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Digital Archive International History Declassified

February, 1965

EXCERPT FROM CHE GUEVARA'S 'PASAJES DE LA GUERRA REVOLUCIONARIA (CONGO)'

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    Excerpt from Che Guevara's "Pasajes de la guerra revolucionaria (Congo)" on his meeting with African liberation movement leaders in Dar-es-Salaam, Tanzania describing the inability to convince them to fight for a greater cause than the freedom of individual republics.
    "Excerpt from Che Guevara's 'Pasajes de la Guerra Revolucionaria (Congo)' ," February, 1965, History and Public Policy Program Digital Archive, Guevara, "Pasajes," 13-14 https://digitalarchive.wilsoncenter.org/document/112124
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I decided to try to get a sense of the "Freedom Fighters'" state of mind; I had intended to do it in separate meetings, in friendly conversations, but because of a mistake at the embassy, there was instead a "monster" meeting with at least fifty people representing movements of at least ten countries, each divided into two or three factions. I addressed them, discussing the requests for financial aid or training that almost all of them had made to us; I explained the cost of training a man in Cuba--the amount of money and time that it took--and the uncertainty that the resulting combatants would indeed prove useful to the movement. I explained our experience in the Sierra Maestra, where, for every five recruits we trained, we ended up, on average, with only one good soldier and for every five of these soldiers, only one was really good. I argued as vehemently as I could in front of the exasperated "Freedom Fighters" that the money invested in training would be largely wasted; one cannot make a soldier in an academy and much less a revolutionary soldier. This is done on the battlefield.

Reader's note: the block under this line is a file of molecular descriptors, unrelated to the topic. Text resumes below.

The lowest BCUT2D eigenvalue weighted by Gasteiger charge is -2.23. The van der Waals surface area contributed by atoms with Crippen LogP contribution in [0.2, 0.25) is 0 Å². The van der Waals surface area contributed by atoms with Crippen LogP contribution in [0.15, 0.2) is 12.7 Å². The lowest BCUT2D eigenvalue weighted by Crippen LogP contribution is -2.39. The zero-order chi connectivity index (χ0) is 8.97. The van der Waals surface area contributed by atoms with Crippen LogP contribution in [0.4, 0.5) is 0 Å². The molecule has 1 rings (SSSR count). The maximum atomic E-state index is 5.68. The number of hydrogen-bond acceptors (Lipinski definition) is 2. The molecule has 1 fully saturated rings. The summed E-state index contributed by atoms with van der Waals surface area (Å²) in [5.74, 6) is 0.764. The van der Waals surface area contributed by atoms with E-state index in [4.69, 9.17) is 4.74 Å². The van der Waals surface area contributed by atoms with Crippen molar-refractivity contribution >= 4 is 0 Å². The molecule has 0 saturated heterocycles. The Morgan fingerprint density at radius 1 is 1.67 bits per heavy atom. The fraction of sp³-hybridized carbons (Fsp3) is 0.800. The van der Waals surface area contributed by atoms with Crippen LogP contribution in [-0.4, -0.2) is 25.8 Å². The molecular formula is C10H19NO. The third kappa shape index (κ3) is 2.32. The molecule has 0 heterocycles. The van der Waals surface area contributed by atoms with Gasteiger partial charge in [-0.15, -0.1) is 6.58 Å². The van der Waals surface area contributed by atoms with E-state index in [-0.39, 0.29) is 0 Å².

I proposed to them, therefore, that the training not take place in faraway Cuba, but in nearby Congo [Che is therefore proposing that the recruits of non-Congolese guerrilla movements fight in the Congo] ... I explained to them why we considered the war for the liberation of the Congo to be of fundamental importance: victory there would have repercussions throughout the continent, as would defeat. Their reaction was more than cold; even though most refrained from making any comment, some bitterly reproached me. They stated that their people, ill-treated and abused by the imperialists, would object if they were to suffer losses to free not their own, but another country. I tried to make them understand that the real issue was not the liberation of any given state, but a common war against the common master, who was one and the same in Mozambique and in Malawi, in Rhodesia and in South Africa, in the Congo and in Angola, but not one of them agreed. Their goodbyes were polite and frosty.